Since then, three other Coordinating Minister positions have been created, covering areas such as Political, Legal and Security Affairs, Human Development and Cultural Affairs, as well as Maritime Affairs.

Said Dr Deasy Simandjuntak, Visiting Fellow, ISEAS Yusof Ishak Institute: “It actually helps the President quite substantially because when the President would like to see a bigger picture of the impact of a policy implementation, for example, of a certain policy area, he would not need to summon all of the involved ministries. Without the Coordinating Ministry it will be harder to have a synchronised policy and regulation making.”

In Singapore's case, creating the position of Coordinating Minister for Economic and Social policies reinforces the Government’s fundamental principle – that the country’s economic and social policies are very much intertwined.

“Looking at the economic policy, for example, (shows) the need to ensure that Singapore's economy continues to be vibrant; the need to ensure that economic restructuring goes up to speed , particularly in terms of productivity levels and improving the innovation ability of this nation,” said Associate Professor Eugene Tan, School of Law, Singapore Management University.

“So it is really in the end the need for Singapore to remain as a competitive economy. If you look at the social dimension, it is really about looking at the social landscape, whether it's demographics, in terms of the social changes affecting Singapore. How does that impact upon the economic landscape. So if the economy is growing, how do we ensure that we do have sufficient people for the different needs of the economy to be able to service the economy. But bringing in more manpower will also generate social consequences as well.”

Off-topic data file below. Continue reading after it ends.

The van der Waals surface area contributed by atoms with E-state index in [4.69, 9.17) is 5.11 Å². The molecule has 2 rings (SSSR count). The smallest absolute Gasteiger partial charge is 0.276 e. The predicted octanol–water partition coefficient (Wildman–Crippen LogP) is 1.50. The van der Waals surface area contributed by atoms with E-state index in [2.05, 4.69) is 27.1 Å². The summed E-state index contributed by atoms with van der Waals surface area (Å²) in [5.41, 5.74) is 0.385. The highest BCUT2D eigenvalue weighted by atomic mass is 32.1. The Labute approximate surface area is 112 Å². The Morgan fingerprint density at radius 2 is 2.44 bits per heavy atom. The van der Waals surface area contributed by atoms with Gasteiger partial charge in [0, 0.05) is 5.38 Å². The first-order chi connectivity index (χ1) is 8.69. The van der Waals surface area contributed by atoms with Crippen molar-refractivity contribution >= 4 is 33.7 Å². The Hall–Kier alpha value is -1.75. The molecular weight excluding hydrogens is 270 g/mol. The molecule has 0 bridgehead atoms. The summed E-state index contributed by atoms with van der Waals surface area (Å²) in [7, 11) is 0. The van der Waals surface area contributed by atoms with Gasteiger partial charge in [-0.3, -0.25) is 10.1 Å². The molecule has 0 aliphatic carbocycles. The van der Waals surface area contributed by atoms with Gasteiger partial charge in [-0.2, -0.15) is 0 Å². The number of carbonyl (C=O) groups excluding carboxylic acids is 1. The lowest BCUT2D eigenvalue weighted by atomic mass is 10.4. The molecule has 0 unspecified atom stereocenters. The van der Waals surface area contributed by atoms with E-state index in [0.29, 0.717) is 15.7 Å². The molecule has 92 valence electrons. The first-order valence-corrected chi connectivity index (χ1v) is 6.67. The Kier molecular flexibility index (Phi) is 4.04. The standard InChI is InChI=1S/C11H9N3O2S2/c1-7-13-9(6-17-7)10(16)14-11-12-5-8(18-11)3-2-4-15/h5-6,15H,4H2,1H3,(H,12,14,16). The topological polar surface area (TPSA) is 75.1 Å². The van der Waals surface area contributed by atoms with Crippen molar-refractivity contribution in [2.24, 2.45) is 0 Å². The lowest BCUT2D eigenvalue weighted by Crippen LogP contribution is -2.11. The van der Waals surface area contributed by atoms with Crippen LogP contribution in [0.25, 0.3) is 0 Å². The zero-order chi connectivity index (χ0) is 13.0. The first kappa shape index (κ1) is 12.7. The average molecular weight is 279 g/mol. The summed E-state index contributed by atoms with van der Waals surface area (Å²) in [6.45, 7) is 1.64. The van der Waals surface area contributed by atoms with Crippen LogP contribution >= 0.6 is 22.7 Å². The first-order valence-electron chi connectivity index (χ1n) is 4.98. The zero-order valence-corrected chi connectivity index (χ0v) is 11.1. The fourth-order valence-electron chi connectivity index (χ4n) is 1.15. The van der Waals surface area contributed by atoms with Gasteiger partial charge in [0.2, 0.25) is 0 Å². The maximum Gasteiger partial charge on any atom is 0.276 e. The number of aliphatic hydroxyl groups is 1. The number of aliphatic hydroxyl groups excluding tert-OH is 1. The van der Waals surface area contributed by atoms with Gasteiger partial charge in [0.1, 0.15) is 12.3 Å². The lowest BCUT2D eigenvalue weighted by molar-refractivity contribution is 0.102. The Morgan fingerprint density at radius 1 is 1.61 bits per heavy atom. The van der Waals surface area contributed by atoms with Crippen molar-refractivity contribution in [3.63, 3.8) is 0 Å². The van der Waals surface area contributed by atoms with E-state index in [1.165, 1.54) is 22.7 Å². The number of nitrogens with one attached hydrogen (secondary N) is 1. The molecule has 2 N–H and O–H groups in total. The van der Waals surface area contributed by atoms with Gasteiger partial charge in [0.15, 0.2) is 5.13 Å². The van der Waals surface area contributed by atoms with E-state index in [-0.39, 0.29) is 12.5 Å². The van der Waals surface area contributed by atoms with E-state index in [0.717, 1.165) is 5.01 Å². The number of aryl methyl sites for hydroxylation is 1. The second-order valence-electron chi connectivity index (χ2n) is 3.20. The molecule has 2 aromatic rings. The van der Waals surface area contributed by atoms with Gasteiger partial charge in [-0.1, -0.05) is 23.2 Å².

With a bird’s eye view on policy, observers said the Coordinating Minister will also be tasked with ensuring that future problems are nipped in the bud.

“When members of the public look back at our performance over the last decade or so, I think they have seen some occasions where they feel that there were some policy missteps, perhaps because ministries or agencies did not communicate as effectively with each other as they could have,” said Dr Walter Theseira, Senior Lecturer at SIM University.

“The most prominent example people can think of is immigration in Singapore and how it seemed as if for a couple of years, our infrastructure hadn't caught up with our rapid increase in population. Our train system, our public transport infrastructure, our housing infrastructure hadn't quite caught up to that.”

“I think one of the reasons why the Prime Minister made this move, to appoint two senior, well trusted, well-recognised ministers in charge of coordination, I think is to assure the public that the ball will not be dropped again,” he added.

Transport Minister Khaw Boon Wan is seen as "Mr Fix-It", after clearing the backlog of long queues for public housing. He is also credited for stabilising the housing market.

“He is a minister with a vast amount of experience. His most recent position was as Minister of National Development. His role is really to try to make sure that our infrastructure is in place to handle our planned economic growth needs. To make sure that our infrastructure is future-ready. So besides looking at our public transport infrastructure, besides bringing in his MND experience in terms of looking at housing, our hospitals and so on are in place, I suspect he will also be looking a lot at whether Singapore is ready for the economy of the future,” said Dr Theseira.

As policy-making becomes more complex in an increasingly challenging environment, observers said the role of Coordinating Ministers may just become part of Singapore’s governance landscape in the years ahead.